On October 1st, 2020, I will celebrate the 53rd anniversary of the day I received Christ and became a Christian.

I’m writing this the day before, knowing that tomorrow, I’ll be having Mohs surgery for skin cancer. Don’t worry, at this point the basal cell carcinoma should be taken care of fairly easily. It’s on the cartilage of my ear and I think I got it early. I know what Mohs surgery is like, My other ear had squamous cell cancer and had the same procedure.

If you’re not familiar with this skin cancer procedure, the dermatologist excises a little tissue which is then tested for cancer. Over and over more skin tissue is taken and tested until there’s no more cancer detected.

As I thought of this happening, I couldn’t help but connect this procedure with what I’ve experienced for the 53 years of knowing Christ: sanctification.

One way I think sanctification can be described is God tests (through circumstances and people) the layers of my heart to reveal evidence of any sin. Then He excises that part of my heart to be more pure by calling me to repentance and surrender in greater trust in Him.

In Never Ever Be the Same: A New You Starts Today, my husband, Larry, and I wrote about this sanctification process in another way:

Most of us think of sanctification visually like a linear time line.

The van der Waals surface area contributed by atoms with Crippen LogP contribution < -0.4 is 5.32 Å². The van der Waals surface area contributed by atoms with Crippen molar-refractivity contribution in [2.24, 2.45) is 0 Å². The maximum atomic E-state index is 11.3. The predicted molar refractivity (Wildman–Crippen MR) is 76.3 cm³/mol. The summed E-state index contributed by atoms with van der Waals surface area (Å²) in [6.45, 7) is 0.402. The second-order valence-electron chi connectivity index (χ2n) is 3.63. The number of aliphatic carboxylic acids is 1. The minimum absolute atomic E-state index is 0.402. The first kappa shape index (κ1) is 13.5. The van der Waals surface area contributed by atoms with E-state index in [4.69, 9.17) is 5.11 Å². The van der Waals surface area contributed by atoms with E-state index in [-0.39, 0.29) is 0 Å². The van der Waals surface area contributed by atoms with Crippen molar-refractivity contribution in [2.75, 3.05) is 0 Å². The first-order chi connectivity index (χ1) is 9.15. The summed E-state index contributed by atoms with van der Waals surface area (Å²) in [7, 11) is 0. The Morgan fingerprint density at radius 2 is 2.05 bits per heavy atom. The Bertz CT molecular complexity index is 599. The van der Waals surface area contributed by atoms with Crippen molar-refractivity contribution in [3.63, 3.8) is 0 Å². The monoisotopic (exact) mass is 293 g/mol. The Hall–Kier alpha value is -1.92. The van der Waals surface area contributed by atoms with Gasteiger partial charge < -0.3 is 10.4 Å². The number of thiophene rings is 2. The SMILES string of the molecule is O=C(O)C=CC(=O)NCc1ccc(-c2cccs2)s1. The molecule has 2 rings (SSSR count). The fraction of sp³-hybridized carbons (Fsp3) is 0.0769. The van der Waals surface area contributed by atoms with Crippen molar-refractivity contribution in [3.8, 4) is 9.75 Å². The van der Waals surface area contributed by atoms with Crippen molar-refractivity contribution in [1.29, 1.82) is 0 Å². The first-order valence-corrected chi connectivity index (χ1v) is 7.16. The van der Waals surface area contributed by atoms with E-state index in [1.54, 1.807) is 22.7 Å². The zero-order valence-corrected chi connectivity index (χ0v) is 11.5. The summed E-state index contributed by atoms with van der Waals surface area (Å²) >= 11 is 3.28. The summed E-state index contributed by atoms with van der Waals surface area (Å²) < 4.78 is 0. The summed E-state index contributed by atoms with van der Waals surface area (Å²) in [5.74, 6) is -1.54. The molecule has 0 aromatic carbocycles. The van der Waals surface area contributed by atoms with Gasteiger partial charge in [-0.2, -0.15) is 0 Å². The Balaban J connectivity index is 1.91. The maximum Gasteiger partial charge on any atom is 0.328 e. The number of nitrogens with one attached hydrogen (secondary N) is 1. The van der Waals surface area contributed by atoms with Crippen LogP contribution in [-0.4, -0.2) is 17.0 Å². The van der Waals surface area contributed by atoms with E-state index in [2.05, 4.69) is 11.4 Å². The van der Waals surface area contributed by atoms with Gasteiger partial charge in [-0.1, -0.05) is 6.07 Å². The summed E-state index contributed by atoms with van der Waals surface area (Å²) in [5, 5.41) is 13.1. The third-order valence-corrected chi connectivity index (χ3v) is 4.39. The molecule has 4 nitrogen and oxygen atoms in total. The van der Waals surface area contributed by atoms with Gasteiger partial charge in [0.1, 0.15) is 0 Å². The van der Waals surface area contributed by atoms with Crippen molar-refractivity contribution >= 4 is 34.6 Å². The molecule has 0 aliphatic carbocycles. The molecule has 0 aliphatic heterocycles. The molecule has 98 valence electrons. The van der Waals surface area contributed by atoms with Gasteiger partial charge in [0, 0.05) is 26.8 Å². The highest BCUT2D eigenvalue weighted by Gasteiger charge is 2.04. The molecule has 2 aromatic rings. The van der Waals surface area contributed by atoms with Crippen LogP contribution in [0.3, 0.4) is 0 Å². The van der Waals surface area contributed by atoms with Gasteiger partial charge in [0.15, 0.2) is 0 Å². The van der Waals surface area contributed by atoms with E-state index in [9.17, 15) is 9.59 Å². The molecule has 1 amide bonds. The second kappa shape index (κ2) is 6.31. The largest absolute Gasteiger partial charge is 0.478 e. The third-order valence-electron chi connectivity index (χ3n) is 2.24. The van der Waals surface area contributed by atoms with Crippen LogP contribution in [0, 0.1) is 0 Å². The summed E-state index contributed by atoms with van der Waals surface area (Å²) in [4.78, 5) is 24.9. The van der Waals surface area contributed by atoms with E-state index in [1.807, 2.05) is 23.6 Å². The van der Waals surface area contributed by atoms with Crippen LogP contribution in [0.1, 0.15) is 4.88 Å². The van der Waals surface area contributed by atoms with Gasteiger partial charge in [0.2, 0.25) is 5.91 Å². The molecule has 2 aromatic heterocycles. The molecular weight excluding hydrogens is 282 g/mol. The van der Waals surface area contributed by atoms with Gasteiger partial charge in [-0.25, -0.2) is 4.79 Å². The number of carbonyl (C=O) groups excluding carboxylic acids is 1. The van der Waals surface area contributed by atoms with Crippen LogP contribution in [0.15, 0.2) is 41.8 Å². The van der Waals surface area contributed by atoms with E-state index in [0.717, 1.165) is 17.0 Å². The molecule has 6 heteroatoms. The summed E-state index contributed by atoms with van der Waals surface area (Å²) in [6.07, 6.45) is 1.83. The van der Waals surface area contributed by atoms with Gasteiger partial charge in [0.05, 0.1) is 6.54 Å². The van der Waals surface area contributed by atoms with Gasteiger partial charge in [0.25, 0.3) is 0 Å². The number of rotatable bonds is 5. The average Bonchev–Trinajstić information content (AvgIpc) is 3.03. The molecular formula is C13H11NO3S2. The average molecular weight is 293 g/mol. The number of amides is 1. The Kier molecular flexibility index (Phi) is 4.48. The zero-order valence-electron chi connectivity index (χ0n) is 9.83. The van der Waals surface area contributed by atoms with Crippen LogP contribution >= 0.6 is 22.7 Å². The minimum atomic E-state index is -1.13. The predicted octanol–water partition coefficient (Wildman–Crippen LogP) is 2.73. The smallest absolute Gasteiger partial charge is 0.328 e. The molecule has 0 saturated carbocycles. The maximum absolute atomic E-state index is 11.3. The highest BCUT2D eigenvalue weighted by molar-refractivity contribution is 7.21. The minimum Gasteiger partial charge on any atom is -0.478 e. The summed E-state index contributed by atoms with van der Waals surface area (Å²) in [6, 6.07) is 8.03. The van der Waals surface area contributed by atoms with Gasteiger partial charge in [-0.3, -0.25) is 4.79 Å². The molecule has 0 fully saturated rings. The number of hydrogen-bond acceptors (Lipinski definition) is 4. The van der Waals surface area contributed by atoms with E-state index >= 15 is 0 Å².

On the left side of the line we make a step of progress and the temptation is now in the past—we think—and we’ll never need to address it again. We believe we have movied along that line to the right and we’ll only encounter new challenges—not old ones. But that’s not an accurate visual of spiritual change.

Spiritual change is like a spiral. Let’s call it a whirlpool. 

Doesn’t life seem like that at times? We’re going around and around and every time we reach a certain area, there’s a rock, representing one of our sinful strategies, hitting us. In our spiritual walk, the rock represents a temptation to be react in an ungodly way– when we’re “hooked.” If we think there are no rocks (as if they are behind us in a time line), we’ll be surprised and unaware of their approach. 

But knowing we have the tendencies of a particular sinful commitment, we can see that rock in the whirlpool coming.

Instead of being knocked around by it, we can actually chip off a piece by laying hold of God’s power and resisting the temptation. Like the Mohs procedure, little by little, chip by chip, layers of sinful rock are “excised.” The rock–sinful ungodly patterns– becomes smaller and smaller until it disappears—or grows so little that the temptation is easily resisted.

Unfortunately, we don’t become perfect because there are many rocks in that whirlpool of our lives!

Although this description of sanctification may not seem pleasant, like some medical procedure, it is actually for our good and our growth and glory for God. I’ve seen this occur for the 53 years of walking with Christ. And I actually feel more loved and valued because the Holy Spirit works on my heart and as a result I react more often with the fruit of the Spirit.

I hope you’ll be more encouraged to allow the Spirit to test and excise sinful parts of your heart. He loves you too much to allow you to continue in sinful ways. His way is the way of life.

How do you describe sanctification?